The complex offers accommodation in the hotel near the large hill and in the bungalows on top of the center, and catering in the restaurant atop the main ski jump tower. There is a gym hall for training, and saunas and massage pools for relaxation.[3]

Also during the time when no competitions are held, the facility attracts local population and tourists for recreation activities and social events at the hotel restaurant and the restaurant atop the 43m-high tower, which offers a panoramic view of the entire city.[3]

Large hill[edit]

The large hill has a K-point of 125 and a hill size of 140 with a 43.47 m (142.6 ft) high jumping tower. It has a 99 m (325 ft) long inrun with an angle of 35°, a take-off angle of 11°, which is 7 m (23 ft) long and 3 m (9.8 ft) high. The slope for the landing is 34.57°. The total height is 136.8 m (449 ft).[1]

Hill record was set with 143.5 m by Matej Dobovsek from Slovenia at the 2011 Winter Universiade on January 29, 2011.[1]

Normal hill[edit]

The normal hill's K-point is 95 and hill size 109. It has a jumping tower of 20.98 m (68.8 ft) height. The inrun is 88 m (289 ft) long at an angle of 35°. The take-off length is 6.5 m (21 ft), the height 2.5 m (8.2 ft) with an angle of 10.5°. The landing's angle is 34.25°. The normal hill has a total height of 107.1 m (351 ft).[1]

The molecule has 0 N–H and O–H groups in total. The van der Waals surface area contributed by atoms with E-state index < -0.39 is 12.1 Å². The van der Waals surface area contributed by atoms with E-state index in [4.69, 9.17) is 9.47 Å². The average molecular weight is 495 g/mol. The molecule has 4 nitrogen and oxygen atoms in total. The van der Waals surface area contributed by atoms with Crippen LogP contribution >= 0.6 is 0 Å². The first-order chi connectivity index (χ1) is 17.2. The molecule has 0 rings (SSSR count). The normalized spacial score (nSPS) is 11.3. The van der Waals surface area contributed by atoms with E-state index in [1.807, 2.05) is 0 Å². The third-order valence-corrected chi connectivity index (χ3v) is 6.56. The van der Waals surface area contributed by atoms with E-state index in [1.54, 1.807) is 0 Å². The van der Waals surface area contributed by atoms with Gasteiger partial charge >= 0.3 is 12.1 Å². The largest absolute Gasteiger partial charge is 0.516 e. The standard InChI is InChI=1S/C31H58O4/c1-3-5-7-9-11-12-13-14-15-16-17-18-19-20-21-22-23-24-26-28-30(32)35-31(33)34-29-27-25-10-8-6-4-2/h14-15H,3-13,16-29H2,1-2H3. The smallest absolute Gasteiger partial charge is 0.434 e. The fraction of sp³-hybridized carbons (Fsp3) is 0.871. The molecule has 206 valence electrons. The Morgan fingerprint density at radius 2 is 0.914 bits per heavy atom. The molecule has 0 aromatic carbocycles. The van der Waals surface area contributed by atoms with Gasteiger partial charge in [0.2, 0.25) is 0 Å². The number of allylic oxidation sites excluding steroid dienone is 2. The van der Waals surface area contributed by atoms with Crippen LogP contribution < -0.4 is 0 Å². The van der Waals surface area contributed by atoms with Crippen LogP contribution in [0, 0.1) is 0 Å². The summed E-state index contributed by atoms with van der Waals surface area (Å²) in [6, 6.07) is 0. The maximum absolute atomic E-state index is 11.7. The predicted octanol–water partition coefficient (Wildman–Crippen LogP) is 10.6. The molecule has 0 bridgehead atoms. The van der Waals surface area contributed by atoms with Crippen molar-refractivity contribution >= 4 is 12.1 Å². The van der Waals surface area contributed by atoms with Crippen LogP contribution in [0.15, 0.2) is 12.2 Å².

Aleksander Zniszczoł from Poland set a hill record with 111.5 m at the FIS Junior World Ski Championships on February 21, 2012. Women's record belongs to Japanese Sara Takanashi with 110.5 m set at same event on the same day.[1]

Events hosted[edit]

The first international event, which took place at the Kiremitliktepe Ski Jump, was the FIS Ski Jumping Continental Cup on December 18-19, 2010. The next competition was the Winter Universiade held from January 28 to February 3, 2011. The venue hosted again the FIS Ski Jumping Continental Cup's ski jumping event in December 2011 and Nordic combined event in January 2012. The 2012 FIS Junior World Ski Championships were held at the ski jumping facility from February 22 to 25.[1]

2014 landslide[edit]

On July 15, 2014, there was a huge landslide on the Kiremitlik Hill with the result that hills were damaged. Due to this accident, the future of the Kiremitliktepe Ski Jump and also of ski jumping in Turkey is doubtful.[6]


  1. ^ a b c d e f g h "Erzurum Kiremitliktepe-TürkTelekom Ski Jumping Towers". Ski Jumping Hill Archive. Retrieved 2013-04-23. 
  2. ^ a b "skakalni center turčija". Atelje S. Retrieved 2013-04-24. 
  3. ^ a b c d e "Turk Telekom Ski Jumping Center in Erzurum". MANA Original. Archived from the original on 2013-07-01. Retrieved 2013-04-23. 
  4. ^ "Kulenin adı Türk Telekom oldu". Sabah (in Turkish). 2011-01-07. Retrieved 2013-04-24. 
  5. ^ "Kulelerin Adı Artık Türk Telekom.." (in Turkish). Erzurum 2011. 2011-01-10. Archived from the original on 2011-01-14. Retrieved 2013-04-24. 
  6. ^ "Znacznie uszkodzona skocznia w tureckim Erzurum!" (in Polish). 2014-07-15. Archived from the original on 2014-07-18. Retrieved 2014-07-15.